Iranian bookstores host “The Council of Egypt”

January 10, 2022 - 19:19

TEHRAN – A Persian translation of Italian writer Leonardo Sciascia’s “The Council of Egypt” has come into the Iranian bookstores.

Now is the publisher of the book rendered by Mehdi Sahabi. 

In the morally confused and polarized atmosphere of a feudal Palermo reeling from the turbulence of the distant yet enveloping French Revolution, two men reflect the contending forces. 

Giuseppe Vella is a priest wholly without scruple or conscience, lusting for celebrity, wealth, a life of ease among the degenerate aristocracy. 

No lover of truth, he conceives and forges an ancient Arabic manuscript, “The Council of Egypt”, to provide fake lineage for barons and justify the domination of Sicily by Naples. 

Nor is he above selling his spurious titles and family histories for the right price. Vella’s principal opponent is Francesco Di Blasi, a revolutionary lawyer aflame with the incendiary ideas of Voltaire, Rousseau, Diderot and the explosive doctrine embodied in the words Liberty, Fraternity, Equality, Justice.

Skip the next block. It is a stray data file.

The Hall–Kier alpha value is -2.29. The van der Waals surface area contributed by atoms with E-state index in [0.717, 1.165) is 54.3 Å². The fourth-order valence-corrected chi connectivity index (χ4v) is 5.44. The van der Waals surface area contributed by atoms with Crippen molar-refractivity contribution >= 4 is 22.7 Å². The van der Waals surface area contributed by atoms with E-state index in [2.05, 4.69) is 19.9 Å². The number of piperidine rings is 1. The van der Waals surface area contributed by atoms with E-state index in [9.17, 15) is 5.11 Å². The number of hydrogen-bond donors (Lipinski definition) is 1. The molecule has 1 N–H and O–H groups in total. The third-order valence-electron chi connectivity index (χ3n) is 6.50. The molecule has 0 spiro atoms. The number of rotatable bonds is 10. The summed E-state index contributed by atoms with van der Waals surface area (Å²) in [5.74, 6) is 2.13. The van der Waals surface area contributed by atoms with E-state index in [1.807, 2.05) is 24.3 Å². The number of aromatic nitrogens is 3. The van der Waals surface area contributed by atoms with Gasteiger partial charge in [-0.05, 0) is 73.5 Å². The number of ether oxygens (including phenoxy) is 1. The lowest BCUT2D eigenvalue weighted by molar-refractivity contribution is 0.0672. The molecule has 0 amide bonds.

Readers familiar with Sciascia’s previous novels (“Sicilian Uncles”, “The Wine-Dark Sea”) will not be surprised at this masterly, vivid, unmistakably accurate portrayal of places and historic events. 

The two main characters inevitably meet their fated ends as Di Blasi literally loses his head and the devious padre is packed off to prison. 

Originally published in 1966 (and long out of print), this robust tale is doubly welcome and cannot help but enhance Sciascia’s growing reputation.

Sciascia wrote of his unique Sicilian experience, linking families with political parties, the treachery of alliances and allegiances, and the calling of favors that resort in outcomes that are not for the benefit of society, but of those individuals who are in favor.

Sciascia perhaps, in the end, wanted to prove that the corruption that was and is endemic in Italian society helps only those who are part of the secret societies and loyalties and the political classes.

Photo: Front cover of the Persian edition of Leonardo Sciascia’s “The Council of Egypt”.


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